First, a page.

There is a trap bloggers sometimes fall into (myself included) where we are so keen to show all the esoteric knowledge we have accumulated, that we neglect to talk about the basic things too. Nothing is so basic (yet vital) as good tool care, and I’ve been meaning for a while to write a brief explanation as to how I approach this topic for a while. This week has provided the perfect opportunity to write my thoughts on tool care, as I cleaned the tools I took on the Woodworking with Thomas Jefferson course.
I tend to split tool care into two elements; rust prevention (or tool maintenance), and rust removal.
The primary ingredients of rust are dust and moisture, and so rust prevention is necessarily focused on keeping these away from my tools. My Anarchist’s Tool Chest is the first line of defence against rust, as the close fitting lid and dust seal form a very solid barrier. With the GoldenRod fitted I’ve not had any incidence of rust (or even of brass discolouring) for several months. A tool chest alone, no matter how solid, is not sufficient to completely guard against rust and there are a couple of simple steps which can help keep rust at bay. My rust prevention kit is very simple; a nylon bristled brush commonly found at most hardware stores (a tooth brush would work just as well) removes dust and wood shavings without marring the tool, while a spritz of camellia oil wiped on with my Sterling Tool Works microfiber woobie provides a protective coating from moisture.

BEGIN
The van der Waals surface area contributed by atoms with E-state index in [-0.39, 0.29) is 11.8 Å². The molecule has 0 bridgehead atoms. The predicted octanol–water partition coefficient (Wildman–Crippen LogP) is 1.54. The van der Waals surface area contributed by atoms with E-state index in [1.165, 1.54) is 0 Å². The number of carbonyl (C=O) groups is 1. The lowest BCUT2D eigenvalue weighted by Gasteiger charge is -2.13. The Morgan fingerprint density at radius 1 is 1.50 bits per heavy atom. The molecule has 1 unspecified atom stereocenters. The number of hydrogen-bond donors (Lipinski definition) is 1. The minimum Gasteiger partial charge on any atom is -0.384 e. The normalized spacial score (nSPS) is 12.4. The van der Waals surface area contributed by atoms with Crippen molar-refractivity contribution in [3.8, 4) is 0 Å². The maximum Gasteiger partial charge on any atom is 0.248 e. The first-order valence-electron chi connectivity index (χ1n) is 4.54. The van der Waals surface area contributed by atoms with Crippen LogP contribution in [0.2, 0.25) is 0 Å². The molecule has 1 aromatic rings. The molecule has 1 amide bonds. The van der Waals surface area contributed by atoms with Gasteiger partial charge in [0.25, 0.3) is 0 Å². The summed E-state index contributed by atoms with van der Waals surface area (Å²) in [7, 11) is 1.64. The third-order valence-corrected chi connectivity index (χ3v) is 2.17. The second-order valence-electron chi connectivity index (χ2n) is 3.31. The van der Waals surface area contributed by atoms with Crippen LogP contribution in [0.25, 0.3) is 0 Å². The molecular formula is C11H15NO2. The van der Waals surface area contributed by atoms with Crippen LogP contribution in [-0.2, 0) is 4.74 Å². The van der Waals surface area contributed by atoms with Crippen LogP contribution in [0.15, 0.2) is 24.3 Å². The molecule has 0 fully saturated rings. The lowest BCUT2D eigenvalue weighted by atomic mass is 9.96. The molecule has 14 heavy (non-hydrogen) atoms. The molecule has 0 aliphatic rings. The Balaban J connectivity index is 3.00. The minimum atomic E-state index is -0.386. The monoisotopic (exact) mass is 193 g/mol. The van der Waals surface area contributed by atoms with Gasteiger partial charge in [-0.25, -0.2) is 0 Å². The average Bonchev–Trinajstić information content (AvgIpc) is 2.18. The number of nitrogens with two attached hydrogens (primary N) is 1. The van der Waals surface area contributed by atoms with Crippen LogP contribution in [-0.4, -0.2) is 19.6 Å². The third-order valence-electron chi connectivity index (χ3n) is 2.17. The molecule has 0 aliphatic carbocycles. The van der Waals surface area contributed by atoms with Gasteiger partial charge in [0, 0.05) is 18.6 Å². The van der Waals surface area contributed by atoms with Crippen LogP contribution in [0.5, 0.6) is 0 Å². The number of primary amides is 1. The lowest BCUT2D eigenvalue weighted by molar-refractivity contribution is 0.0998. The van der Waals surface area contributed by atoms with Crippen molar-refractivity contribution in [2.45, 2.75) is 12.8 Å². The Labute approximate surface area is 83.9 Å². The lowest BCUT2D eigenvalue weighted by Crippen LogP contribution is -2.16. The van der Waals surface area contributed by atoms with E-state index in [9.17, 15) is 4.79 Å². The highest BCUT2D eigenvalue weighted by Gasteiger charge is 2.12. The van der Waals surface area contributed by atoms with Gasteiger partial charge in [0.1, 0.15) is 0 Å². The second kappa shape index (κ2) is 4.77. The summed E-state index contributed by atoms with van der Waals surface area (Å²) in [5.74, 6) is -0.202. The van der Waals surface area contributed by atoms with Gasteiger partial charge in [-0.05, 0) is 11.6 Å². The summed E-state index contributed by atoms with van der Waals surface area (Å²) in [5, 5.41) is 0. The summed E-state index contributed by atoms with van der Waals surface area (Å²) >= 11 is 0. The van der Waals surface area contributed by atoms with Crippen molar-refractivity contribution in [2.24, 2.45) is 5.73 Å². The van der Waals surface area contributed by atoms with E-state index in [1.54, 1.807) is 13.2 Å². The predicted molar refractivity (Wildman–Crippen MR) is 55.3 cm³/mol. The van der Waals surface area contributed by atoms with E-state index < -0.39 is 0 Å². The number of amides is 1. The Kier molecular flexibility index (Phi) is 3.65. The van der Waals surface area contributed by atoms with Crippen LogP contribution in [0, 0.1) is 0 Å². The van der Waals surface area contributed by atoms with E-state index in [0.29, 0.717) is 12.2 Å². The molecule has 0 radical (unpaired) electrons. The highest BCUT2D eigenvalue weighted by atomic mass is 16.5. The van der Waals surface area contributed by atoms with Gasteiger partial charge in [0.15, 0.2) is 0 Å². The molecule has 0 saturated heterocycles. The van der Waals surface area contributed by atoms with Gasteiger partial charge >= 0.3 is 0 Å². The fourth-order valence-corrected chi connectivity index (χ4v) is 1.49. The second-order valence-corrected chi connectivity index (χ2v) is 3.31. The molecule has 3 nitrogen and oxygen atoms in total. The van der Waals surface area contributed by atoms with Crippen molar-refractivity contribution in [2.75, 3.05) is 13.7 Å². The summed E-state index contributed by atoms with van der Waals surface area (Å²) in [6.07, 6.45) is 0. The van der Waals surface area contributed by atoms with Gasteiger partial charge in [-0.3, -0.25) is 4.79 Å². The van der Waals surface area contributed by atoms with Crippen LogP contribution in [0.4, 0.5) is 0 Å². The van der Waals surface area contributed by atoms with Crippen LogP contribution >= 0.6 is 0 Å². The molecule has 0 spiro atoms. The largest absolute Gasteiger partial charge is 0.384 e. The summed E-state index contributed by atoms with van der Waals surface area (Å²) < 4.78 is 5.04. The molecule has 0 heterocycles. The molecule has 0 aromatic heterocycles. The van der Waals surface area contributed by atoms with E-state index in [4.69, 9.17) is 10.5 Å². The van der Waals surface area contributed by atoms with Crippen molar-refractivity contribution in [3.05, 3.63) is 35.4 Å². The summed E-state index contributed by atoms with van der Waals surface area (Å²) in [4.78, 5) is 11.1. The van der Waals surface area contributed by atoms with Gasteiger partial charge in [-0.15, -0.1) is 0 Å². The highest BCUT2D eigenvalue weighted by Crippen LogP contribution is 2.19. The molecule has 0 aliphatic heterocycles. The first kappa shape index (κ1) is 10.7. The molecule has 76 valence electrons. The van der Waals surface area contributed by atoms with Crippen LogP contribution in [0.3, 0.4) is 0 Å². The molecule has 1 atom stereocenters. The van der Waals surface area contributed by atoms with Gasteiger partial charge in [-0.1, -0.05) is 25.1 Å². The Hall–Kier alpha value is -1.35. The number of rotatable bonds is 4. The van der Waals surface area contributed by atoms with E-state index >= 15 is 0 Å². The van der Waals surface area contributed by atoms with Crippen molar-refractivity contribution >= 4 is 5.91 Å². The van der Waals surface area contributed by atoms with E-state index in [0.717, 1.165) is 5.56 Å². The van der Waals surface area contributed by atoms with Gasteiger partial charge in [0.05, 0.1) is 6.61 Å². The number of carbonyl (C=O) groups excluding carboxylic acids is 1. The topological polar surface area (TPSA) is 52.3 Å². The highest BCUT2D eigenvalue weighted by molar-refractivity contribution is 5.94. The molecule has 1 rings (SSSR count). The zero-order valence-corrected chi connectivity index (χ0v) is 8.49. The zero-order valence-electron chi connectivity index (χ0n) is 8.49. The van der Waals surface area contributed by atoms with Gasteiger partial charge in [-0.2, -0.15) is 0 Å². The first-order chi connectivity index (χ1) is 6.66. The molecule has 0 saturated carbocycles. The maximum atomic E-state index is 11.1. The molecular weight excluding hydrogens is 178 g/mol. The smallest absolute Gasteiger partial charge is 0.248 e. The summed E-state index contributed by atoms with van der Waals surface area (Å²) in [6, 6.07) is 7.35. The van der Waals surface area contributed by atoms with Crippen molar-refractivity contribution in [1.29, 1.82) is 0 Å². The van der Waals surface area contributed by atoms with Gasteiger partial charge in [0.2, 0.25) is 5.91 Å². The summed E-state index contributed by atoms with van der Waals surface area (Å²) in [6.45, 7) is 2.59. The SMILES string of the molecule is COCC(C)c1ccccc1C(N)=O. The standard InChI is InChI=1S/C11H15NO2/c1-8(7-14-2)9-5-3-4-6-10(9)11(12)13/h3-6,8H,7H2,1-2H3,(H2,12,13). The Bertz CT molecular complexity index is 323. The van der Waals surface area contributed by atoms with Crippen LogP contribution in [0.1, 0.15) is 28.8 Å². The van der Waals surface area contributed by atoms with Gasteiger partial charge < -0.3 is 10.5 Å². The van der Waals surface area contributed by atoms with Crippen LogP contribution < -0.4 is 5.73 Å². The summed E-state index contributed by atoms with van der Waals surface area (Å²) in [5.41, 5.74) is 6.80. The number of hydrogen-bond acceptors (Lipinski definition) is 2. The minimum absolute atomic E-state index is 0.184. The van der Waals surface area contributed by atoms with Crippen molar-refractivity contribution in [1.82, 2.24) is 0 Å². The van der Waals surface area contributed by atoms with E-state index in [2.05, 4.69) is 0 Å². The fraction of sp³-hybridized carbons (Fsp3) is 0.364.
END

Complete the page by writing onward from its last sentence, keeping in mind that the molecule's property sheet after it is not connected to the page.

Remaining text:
The trick with a woobie is to allow it to become impregnated with your rust barrier of choice, and to avoid washing it unless it becomes contaminated with metal filings or other hard detritus. My current woobie has been in service for a year now, and having been sprayed with camellia oil regularly as well as used to wipe 3-in-1 onto my vice threads or other machinery, has become well impregnated with various rust barrier solutions. The result is a cloth which now only needs the occasional top up spray to keep it imparting essential rust barrier oils to my tools.
Simple tools such as marking knives and chisels only require a quick wipe down before they are returned to the tool chest. For planes, or other tools with moving parks, I disassemble the tools (including removing chip breakers from blades), wipe all of the components, and reassemble (being careful not to put the newly cleaned tool back down in any stay pile of shavings). The final tool in my rust prevention kit is a fine tipped air blower, which is run off a compressor at a gentle 15 PSI. The fine nozzle allows me to remove dust from parts of a tool where my fingers or the nylon brush can’t reach.
However, sometimes despite your best efforts some rust does appear. My first choice for rust removal is a Garryflex fine grit abrasive block. This is essentially a rust eraser which removes light rust while leaving the healthy tool metal untouched. For my own tools this is always sufficient thanks to the rust prevention methods discussed above. But where I am cleaning up an older tool (for instance some of the tools which previously belonged to my grandfather) with more stubborn rust, a more aggressive approach is needed. For this I use a stiff brass bristled brush which so far as removed all but the very worst patches (and I will write about tool restoration and widespread rust removal separately).
Rust prevention, and removal, do not need to be complex processes. In fact, I think that the hallmark of a good rust prevention regime is one which is simple enough to become part of your workshop routine, without the need to dedicate additional time or resources.